Commentary

Of mutinying ‘rebel’ MPs and naive lawyers -Part I

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By Prof George W. Kanyeihamba

Posted  Sunday, March 16   2014 at  02:00
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Since the four rebel MPs and my incredulous junior colleagues (lawyers) messed up the application I had carefully prepared and filed in the Supreme Court and instead got a temporary injunction instead of a permanent one which my application was seeking, all of them have failed to answer my telephone calls or tell anyone why they mutinied.

In the application, we were seeking the cutting and destruction of the whole rotten tree but in their incredible naivety, my junior lawyers, for whom I was the lead counsel, believed wrongly that they would shine and be recognised better if they eclipsed their leader and file their own application without my knowledge or consulting me.

Their application used my ideas and arguments. However, they instead did not want to cut the whole rotten tree but to remove a dry branch from it and preserve the rest. They will presumably return to the Supreme Court again and again in order to learn the art of advocacy for a little while longer.

What the world did not know is that these advocates, in conspiracy with our clients, opposed or sabotaged the advice of lead counsel. At almost every stage, I would be forced to take counter measures to defeat the wrecking schemes of my colleagues in order to protect and advance the interests of our clients. Occasionally, the mutineers would betray one another’s scheme and inform me.
Following the filing of petitions by the four legislators expelled from the ruling party, looking like lost sheep, the MPs turned up very early one morning and begged this columnist to be their lead counsel. I agreed and asked them to put it in writing. By the time they returned, they had met some of the lawyers who would later be my juniors in the petitions.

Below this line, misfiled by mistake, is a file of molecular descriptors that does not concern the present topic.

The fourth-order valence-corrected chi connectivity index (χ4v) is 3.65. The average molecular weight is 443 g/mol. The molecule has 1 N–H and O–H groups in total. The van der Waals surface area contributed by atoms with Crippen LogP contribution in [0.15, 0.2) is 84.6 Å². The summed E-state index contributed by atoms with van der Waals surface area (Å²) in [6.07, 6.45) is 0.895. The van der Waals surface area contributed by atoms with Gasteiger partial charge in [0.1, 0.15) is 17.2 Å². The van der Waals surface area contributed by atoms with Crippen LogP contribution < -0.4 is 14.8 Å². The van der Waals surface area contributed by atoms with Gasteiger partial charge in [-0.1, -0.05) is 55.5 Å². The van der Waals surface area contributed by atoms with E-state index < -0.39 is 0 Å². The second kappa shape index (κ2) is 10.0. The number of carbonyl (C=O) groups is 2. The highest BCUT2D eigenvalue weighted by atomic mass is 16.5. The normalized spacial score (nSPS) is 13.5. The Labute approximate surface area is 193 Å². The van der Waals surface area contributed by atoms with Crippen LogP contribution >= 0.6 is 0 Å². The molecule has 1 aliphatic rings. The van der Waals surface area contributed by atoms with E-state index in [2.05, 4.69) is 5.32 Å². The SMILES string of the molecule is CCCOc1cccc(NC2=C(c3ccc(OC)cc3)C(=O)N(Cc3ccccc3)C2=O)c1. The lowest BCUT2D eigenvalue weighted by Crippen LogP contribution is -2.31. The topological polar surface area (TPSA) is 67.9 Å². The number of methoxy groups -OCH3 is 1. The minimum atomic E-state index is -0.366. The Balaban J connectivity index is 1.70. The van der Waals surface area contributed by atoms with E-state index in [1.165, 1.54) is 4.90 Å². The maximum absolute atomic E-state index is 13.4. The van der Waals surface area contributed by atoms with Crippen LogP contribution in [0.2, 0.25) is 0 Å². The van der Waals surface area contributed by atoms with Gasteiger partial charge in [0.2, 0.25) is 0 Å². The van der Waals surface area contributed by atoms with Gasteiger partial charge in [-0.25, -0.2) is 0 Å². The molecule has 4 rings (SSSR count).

To my surprise, the four Members of Parliament had been advised by some of those junior lawyers that I should only be a senior consultant in the case. I refused to accept or play that role. I advised them to look for another counsel. Almost in tears and pleading like abandoned and hungry refugees, they insisted that I represent them. They promised to go and draft another letter of instructions. That is when they instructed me to be their lead counsel. They informed me that they had instructed other law firms and lawyers to be my junior counsel in the petitions. I organised a plan of action meeting and invited them all to attend.

What occurred at the meeting proved to me that I was dealing with unprincipled or naïve clients and junior lawyers. They all suggested that the petitions and their grounds be apportioned between all the lawyers, so that each of them has an opportunity to address court personally. Several of them suggested that this would be their first time in the appellate court and an opportunity to become famous by addressing the justices of the Constitutional Court.

After prolonged and heated arguments about the division of labour, every one became wiser and accepted the proposal that in cases where there are lead and junior counsels, the lead counsel is the manager and he or she chooses who may speak about what and when. Throughout the conduct of the petitions, my juniors were never disciplined or wise enough to understand, let alone appreciate how a group of lawyers, however each or all of them think themselves, conduct a case as a collective team. Mr John Mary Mugisha and his team with whose arguments and submissions, we often disagreed and opposed are an exemplary team.
Sadly, my lot appeared to have insufficient wisdom and patience to appreciate the efficiency and impact of acting as one team under one leader in the context of litigation and advocacy.

In consequence, throughout the proceedings of the petitions, I was confronted not only by Counsel but also often ambushed by the naivety and opposition of our own clients.

One such incident occurred when lawyers Ben Wacha and Caleb Alaka decided against my advice and applied for leave to appeal when in our preliminary objection, we had contended that the same court was not constitutionally empanelled and therefore had no jurisdiction to entertain any such application.

Prof Kanyeihamba is a retired Supreme Court judge. gwkany@yahoo.com